In our careers, we are learning every day. The promise of new knowledge and challenges helps us get out of bed in the morning and make it to the office raring to go. No one wants a stagnant workplace, where their skills are taken for granted and each day feels the same as the last.
Luckily, we are in the midst of a micro-learning revolution in the educational sector, which provides additional opportunities for learning throughout one’s career. Here’s the story of how my association threw itself into this new phase:
Where it began
At the Ohio Society of Certified Public Accountants, we embraced the power of micro-learning back in 2015. We wanted to model better educational practices and learning innovation. Those of us who’ve been in the education business for a long time know that sitting in a chair being lectured to for an hour is not the ideal situation for most people. Our staff had been working with regulators on adding flexibility and learning best practices to compliance-based education models, which resulted in a push towards micro-learning.
Having been in the on-demand learning business for some time, we already had a studio and produced self-paced, self-study content in one hour segments. It was easy to shift into micro-learning from a production perspective. For us, this meant creating stand-alone, ten minute video increments.
Advantages of micro-learning
In the accounting world, regulatory changes come thick and fast, and CPAs have to prioritize keeping on top of them. Micro-learning works well for frequent, just-in-time changes. We have contracted someone to monitor the regulatory space, so now within twenty-four hours of a new financial standard being issued to the marketplace, we have a micro-learning product created, developed, and ready to go. This responsive model condenses what CPAs need to know into an ongoing stream of small updates, instead of compiling them over time into an hour-long lesson.
It all sits on a spectrum – micro-learning introduces a concept and gives an awareness, then later a learner might move on to a workshop or a deeper dive if necessary.
People often ask about market adaption to our micro-learning style, wondering how you can learn anything substantial in ten minutes. I tell them that an educated adult can read and digest an article in the Harvard Business Review in that time, so why can’t a video serve the same purpose? Despite some sceptics, we have found success and acceptance in the CPA world, and we’d like to see that grow deeper across Ohio.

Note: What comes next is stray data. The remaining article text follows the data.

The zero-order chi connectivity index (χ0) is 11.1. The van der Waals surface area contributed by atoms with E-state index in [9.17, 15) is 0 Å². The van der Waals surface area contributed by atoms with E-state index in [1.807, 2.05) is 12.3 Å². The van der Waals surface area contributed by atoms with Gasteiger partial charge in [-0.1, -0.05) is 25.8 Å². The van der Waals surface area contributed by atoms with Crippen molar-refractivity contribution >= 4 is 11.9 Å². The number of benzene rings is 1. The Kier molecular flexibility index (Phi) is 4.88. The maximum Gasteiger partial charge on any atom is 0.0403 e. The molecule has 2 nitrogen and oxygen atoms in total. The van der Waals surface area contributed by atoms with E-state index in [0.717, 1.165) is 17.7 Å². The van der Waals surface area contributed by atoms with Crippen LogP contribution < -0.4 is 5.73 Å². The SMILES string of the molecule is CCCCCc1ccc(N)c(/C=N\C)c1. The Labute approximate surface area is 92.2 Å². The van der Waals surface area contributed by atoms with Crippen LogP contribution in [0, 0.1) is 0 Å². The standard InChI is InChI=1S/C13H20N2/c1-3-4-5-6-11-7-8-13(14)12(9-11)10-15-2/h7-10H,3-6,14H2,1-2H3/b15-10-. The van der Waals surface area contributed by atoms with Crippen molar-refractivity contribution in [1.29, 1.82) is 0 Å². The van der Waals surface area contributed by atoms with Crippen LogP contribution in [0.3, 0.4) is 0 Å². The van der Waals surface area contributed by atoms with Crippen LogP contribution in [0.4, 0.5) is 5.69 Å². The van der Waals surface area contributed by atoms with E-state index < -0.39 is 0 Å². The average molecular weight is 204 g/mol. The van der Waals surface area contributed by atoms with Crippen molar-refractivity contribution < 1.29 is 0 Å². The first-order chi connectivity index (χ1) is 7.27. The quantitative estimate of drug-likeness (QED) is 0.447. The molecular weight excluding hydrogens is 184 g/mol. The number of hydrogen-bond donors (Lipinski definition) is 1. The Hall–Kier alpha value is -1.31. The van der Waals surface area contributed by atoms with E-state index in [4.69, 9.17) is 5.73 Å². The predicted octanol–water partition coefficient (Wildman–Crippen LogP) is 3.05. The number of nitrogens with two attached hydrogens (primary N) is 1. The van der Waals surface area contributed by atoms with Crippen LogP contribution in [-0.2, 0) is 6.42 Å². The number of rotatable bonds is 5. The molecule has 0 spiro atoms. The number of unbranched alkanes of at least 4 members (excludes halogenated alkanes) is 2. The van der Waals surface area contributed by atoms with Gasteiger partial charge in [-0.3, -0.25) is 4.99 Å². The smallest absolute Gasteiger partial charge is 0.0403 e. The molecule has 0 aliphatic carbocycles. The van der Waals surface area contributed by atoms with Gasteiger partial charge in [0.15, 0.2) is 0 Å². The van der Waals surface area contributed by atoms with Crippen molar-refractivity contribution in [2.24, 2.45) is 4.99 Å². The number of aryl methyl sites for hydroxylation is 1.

Changing habits and mindsets proves easy when members are pressed for time and we offer them quick learning solutions. Often, people assume that young, technologically savvy types will be the ones to get on board with micro-learning, but we find seasoned professionals to be equally enthusiastic about valuable educational content that speaks to their needs.
Our members tell us there are three things that keep them up at night: regulatory changes, the pace of change of their business, and talent management. How do employers find qualified talent at all levels? How do they train that talent to be productive and aligned with our company direction? Many market forces are putting pressure on talent management, such as the disparity between the growing number of accounting graduates and the plateaued rate of those pursuing the CPA credential. Add to that pressures on the educational environment, and many new employees are showing up in positions without certain key skills. There is an opportunity for micro-learning to fill the gap between formal education and job-readiness.
Associations can take on the responsibilities of a lifelong learning provider, and bridge the gap between employers and employees. We are on the cusp of a significant change in how associations create value for both their membership base and their employers.
As it stands, only a small percentage of our customer base utilizes micro-learning in some capacity, and I’d like to see that number grow. We have slowed down development of new products to take a broader look at existing offerings from a strategic perspective, while continuing down the path of monitoring regulatory changes and building a subscription model. Ideally I believe a model, where people buy into a content area and access material as it becomes available, would allow us to push new products towards members who have signed up for ongoing learning opportunities, instead of pulling in new customers every time we release something.
Our journey so far into the future of learning has been eye-opening, challenging and informative. We’re on the cusp of a transformational period in our organization, changing the ways we create value for the CPA marketplace through what we build, who we partner with, and how we bring ideas to market. Micro-learning is only the beginning.
Inspired by these insights? Josh recently spoke at SURGE 2017, our virtual conference, on the Future of Learning for associations. The speakers’ ideas, and the contributions of the participants in the online forum, have been compiled into an e-book which you can download here.
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